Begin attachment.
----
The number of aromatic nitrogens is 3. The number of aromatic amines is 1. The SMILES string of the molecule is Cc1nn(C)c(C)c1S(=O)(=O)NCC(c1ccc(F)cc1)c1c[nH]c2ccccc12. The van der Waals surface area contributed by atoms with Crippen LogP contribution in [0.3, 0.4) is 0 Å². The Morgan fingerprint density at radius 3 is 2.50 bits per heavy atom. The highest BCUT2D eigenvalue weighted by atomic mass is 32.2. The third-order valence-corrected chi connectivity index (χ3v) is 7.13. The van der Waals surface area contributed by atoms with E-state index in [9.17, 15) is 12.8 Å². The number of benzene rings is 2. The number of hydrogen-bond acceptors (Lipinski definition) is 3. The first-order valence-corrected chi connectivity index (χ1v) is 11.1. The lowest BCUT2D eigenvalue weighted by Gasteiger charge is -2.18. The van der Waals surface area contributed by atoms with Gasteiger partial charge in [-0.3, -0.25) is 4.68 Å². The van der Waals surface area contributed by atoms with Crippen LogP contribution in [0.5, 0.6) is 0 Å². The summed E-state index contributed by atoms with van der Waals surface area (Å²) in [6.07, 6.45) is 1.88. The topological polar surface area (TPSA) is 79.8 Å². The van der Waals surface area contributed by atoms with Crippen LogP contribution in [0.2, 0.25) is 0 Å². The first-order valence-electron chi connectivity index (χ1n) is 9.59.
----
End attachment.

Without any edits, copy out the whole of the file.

The number of aromatic nitrogens is 3. The number of aromatic amines is 1. The SMILES string of the molecule is Cc1nn(C)c(C)c1S(=O)(=O)NCC(c1ccc(F)cc1)c1c[nH]c2ccccc12. The van der Waals surface area contributed by atoms with Crippen LogP contribution in [0.3, 0.4) is 0 Å². The Morgan fingerprint density at radius 3 is 2.50 bits per heavy atom. The highest BCUT2D eigenvalue weighted by atomic mass is 32.2. The third-order valence-corrected chi connectivity index (χ3v) is 7.13. The van der Waals surface area contributed by atoms with E-state index in [9.17, 15) is 12.8 Å². The number of benzene rings is 2. The number of hydrogen-bond acceptors (Lipinski definition) is 3. The first-order valence-corrected chi connectivity index (χ1v) is 11.1. The lowest BCUT2D eigenvalue weighted by Gasteiger charge is -2.18. The van der Waals surface area contributed by atoms with Gasteiger partial charge in [-0.3, -0.25) is 4.68 Å². The van der Waals surface area contributed by atoms with Crippen LogP contribution in [0.5, 0.6) is 0 Å². The summed E-state index contributed by atoms with van der Waals surface area (Å²) in [6.07, 6.45) is 1.88. The topological polar surface area (TPSA) is 79.8 Å². The van der Waals surface area contributed by atoms with Crippen LogP contribution in [0.2, 0.25) is 0 Å². The first-order valence-electron chi connectivity index (χ1n) is 9.59.